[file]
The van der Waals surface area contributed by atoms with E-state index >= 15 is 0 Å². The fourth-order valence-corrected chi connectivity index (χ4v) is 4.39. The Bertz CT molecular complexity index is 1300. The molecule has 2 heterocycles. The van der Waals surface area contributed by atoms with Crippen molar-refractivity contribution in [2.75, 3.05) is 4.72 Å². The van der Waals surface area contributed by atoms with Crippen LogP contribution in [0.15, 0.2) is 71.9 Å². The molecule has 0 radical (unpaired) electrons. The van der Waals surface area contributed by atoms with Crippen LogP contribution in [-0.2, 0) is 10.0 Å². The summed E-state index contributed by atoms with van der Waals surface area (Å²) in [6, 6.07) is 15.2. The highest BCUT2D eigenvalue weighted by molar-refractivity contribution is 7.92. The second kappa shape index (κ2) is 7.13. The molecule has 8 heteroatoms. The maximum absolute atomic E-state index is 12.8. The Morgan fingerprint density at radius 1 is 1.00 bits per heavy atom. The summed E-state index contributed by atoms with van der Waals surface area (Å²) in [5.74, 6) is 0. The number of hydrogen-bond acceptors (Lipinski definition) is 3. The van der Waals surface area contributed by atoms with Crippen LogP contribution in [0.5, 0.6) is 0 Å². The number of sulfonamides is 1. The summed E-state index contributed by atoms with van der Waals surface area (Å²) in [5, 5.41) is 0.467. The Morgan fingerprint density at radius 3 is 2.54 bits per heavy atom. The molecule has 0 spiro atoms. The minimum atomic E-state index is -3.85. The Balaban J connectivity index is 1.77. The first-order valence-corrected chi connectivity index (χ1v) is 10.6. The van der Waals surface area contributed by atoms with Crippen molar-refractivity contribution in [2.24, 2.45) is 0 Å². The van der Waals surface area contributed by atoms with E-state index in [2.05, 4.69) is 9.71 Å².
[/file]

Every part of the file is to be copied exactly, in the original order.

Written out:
The van der Waals surface area contributed by atoms with E-state index >= 15 is 0 Å². The fourth-order valence-corrected chi connectivity index (χ4v) is 4.39. The Bertz CT molecular complexity index is 1300. The molecule has 2 heterocycles. The van der Waals surface area contributed by atoms with Crippen molar-refractivity contribution in [2.75, 3.05) is 4.72 Å². The van der Waals surface area contributed by atoms with Crippen LogP contribution in [0.15, 0.2) is 71.9 Å². The molecule has 0 radical (unpaired) electrons. The van der Waals surface area contributed by atoms with Crippen LogP contribution in [-0.2, 0) is 10.0 Å². The summed E-state index contributed by atoms with van der Waals surface area (Å²) in [6, 6.07) is 15.2. The highest BCUT2D eigenvalue weighted by molar-refractivity contribution is 7.92. The second kappa shape index (κ2) is 7.13. The molecule has 8 heteroatoms. The maximum absolute atomic E-state index is 12.8. The Morgan fingerprint density at radius 1 is 1.00 bits per heavy atom. The summed E-state index contributed by atoms with van der Waals surface area (Å²) in [5.74, 6) is 0. The number of hydrogen-bond acceptors (Lipinski definition) is 3. The van der Waals surface area contributed by atoms with Crippen LogP contribution in [0.5, 0.6) is 0 Å². The number of sulfonamides is 1. The summed E-state index contributed by atoms with van der Waals surface area (Å²) in [5, 5.41) is 0.467. The Morgan fingerprint density at radius 3 is 2.54 bits per heavy atom. The molecule has 0 spiro atoms. The minimum atomic E-state index is -3.85. The Balaban J connectivity index is 1.77. The first-order valence-corrected chi connectivity index (χ1v) is 10.6. The van der Waals surface area contributed by atoms with Crippen molar-refractivity contribution in [2.24, 2.45) is 0 Å². The van der Waals surface area contributed by atoms with E-state index in [2.05, 4.69) is 9.71 Å².